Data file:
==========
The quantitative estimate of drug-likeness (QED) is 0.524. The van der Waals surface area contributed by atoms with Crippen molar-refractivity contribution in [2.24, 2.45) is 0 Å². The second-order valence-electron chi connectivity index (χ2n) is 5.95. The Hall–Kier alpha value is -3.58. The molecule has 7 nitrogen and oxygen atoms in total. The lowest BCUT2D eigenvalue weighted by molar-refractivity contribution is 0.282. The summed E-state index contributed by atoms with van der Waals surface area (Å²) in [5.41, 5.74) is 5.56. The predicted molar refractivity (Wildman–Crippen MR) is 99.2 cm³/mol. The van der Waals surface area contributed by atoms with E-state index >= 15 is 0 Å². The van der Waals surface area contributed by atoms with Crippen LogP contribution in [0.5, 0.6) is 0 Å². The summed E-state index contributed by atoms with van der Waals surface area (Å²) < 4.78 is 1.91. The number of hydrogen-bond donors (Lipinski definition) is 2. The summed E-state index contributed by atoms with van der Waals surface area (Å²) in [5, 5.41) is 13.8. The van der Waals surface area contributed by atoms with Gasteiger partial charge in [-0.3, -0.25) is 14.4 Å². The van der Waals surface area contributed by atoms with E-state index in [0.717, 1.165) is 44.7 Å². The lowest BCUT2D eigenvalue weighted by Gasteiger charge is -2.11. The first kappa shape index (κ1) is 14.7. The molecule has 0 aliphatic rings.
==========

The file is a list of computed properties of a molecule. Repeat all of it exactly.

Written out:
The quantitative estimate of drug-likeness (QED) is 0.524. The van der Waals surface area contributed by atoms with Crippen molar-refractivity contribution in [2.24, 2.45) is 0 Å². The second-order valence-electron chi connectivity index (χ2n) is 5.95. The Hall–Kier alpha value is -3.58. The molecule has 7 nitrogen and oxygen atoms in total. The lowest BCUT2D eigenvalue weighted by molar-refractivity contribution is 0.282. The summed E-state index contributed by atoms with van der Waals surface area (Å²) in [5.41, 5.74) is 5.56. The predicted molar refractivity (Wildman–Crippen MR) is 99.2 cm³/mol. The van der Waals surface area contributed by atoms with E-state index >= 15 is 0 Å². The van der Waals surface area contributed by atoms with Crippen LogP contribution in [0.5, 0.6) is 0 Å². The summed E-state index contributed by atoms with van der Waals surface area (Å²) < 4.78 is 1.91. The number of hydrogen-bond donors (Lipinski definition) is 2. The summed E-state index contributed by atoms with van der Waals surface area (Å²) in [5, 5.41) is 13.8. The van der Waals surface area contributed by atoms with Gasteiger partial charge in [-0.3, -0.25) is 14.4 Å². The van der Waals surface area contributed by atoms with E-state index in [0.717, 1.165) is 44.7 Å². The lowest BCUT2D eigenvalue weighted by Gasteiger charge is -2.11. The first kappa shape index (κ1) is 14.7. The molecule has 0 aliphatic rings.